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Asbestos – The Slow Killer

Posted on Friday, 25th January 2019

Asbestos – The Slow Killer

This week, the Health and Safety Executive (HSE) continues site inspections as part of their #dustbusters #WorkRight initiative. Focusing on London firms and asbestos, HSE will continue to visit sites until February 17th. With that in mind, how much do you think your employees know about the dangers of asbestos? And how can you further enhance awareness of the construction industries ‘slow killer’?

#Dustbusters March On

We have already written about the HSE dustbusters campaign a few times, including an update in December. So far, HSE has already issued 142 notices and 42 prohibition notices to firms that were found to not be protecting employees from dust hazards or putting enough control measures in place.

Now after a break, HSE will continue to visit construction sites to ensure that employees are familiar with the risk asbestos poses, properly plan their work and are able to use the right controls. Where poor standards are found, enforcement action will be taken. Up until February 17th, HSE will focus on London construction companies – are you prepared for a visit?

Image shows office workers stood with signs using the #workright and #dustbuster hashtags.

Asbestos – The Slow Killer

Despite widespread campaigning and news stories like this one, workers in the construction industry are still woefully unaware of the dangers of asbestos.

Last year, Construction News reported that ‘a third of construction workers don’t know that asbestos can cause cancer’. Maybe HSE is proposing this concentrated effort on London firms as it was also reported that awareness is particularly lacking in our capital; almost two-thirds of workers didn’t know about the dangers of asbestos.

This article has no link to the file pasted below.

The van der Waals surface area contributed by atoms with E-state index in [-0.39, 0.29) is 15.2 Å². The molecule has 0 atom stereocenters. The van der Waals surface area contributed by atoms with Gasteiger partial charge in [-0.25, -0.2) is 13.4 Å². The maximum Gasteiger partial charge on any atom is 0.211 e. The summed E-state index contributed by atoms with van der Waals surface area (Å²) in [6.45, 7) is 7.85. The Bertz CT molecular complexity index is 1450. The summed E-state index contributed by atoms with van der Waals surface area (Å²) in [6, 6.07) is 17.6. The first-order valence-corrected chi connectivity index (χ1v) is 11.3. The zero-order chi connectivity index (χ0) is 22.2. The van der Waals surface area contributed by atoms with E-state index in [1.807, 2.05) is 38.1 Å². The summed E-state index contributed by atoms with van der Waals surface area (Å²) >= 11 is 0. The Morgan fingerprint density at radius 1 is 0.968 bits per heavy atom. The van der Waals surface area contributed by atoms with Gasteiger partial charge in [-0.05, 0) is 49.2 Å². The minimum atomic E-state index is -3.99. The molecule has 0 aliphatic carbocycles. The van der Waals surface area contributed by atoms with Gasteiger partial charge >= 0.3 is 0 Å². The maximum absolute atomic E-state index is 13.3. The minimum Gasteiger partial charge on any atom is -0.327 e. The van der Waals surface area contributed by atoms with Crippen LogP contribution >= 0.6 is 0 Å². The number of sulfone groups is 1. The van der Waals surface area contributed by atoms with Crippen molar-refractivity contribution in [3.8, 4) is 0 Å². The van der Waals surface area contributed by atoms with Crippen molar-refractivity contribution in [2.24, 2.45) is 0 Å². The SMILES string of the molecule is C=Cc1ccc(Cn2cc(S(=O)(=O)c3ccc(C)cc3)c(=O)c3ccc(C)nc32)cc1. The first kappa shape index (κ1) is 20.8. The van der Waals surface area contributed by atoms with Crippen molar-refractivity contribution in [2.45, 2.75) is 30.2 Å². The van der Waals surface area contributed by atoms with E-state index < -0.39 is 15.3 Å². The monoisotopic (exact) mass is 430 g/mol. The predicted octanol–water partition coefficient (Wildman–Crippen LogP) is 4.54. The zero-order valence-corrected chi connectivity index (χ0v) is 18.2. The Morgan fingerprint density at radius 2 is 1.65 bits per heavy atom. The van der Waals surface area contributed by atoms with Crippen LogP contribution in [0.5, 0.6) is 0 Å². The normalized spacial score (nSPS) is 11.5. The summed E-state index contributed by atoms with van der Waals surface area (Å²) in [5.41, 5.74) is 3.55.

Asbestos is often called the ‘slow killer’ as the effects that exposure can have, often take many years to become apparent. HSE reckon that this could be one of the reasons that awareness is low. Workers who are exposed to asbestos won’t know they are ill until years after they have retired in some cases.

The dangers of asbestos aren’t obvious when compared to a visible hazard that has an immediate effect, a fall from a height, for example. By nature, humans can spot danger and are pretty good at keeping ourselves safe. A construction worker near the edge of a high building would know that a fall would cause death - or at least serious injury. But because we can’t see asbestos or smell asbestos, our ‘danger monitor’ doesn’t recognise the hazard.

This lack of recognition and awareness is why HSE is keen to see what construction firms have in place when it comes to asbestos. It’s also why many charities, such as the Mavis Nye foundation are dedicated to highlighting the dangers.

Here at Essential Site Skills, we also play a part in raising awareness with various programmes and training courses offered. We even won an award last year, from the UK Asbestos Training Association (UKATA) for our advertising and marketing of our Asbestos Safety and Awareness seminars.

UKATA Asbestos Awareness Training

If you think your employees could do with a reminder of the dangers of asbestos, then why not consider booking them onto a UKATA Asbestos Awareness course?

After successfully completing the half-day course, your employees should:

  • Have an increased awareness of the nature and properties of asbestos and its effects on health
  • Be familiar with the types, uses and likely occurrences of asbestos
  • Know how to avoid the risks from asbestos by understanding where to obtain information on asbestos in premises prior to commencing work and what to do if suspicious materials are found
  • Know how to use appropriate workplace precautions, including the risk assessment process, or seek advice on workplace precautions, in respect of the risks of asbestos
  • Be able to undertake work activities in a safe manner and without risk to themselves or others
  • Have an awareness of the key aspects of the asbestos regulations and how they fit into the broader context of health and safety legislation
  • Understand the procedures to be followed when coming into unintentional contact with ACM’s and an understanding of the appropriate emergency arrangements.

Please get in touch if you would like more information on this course and where and how the content can be delivered to your teams.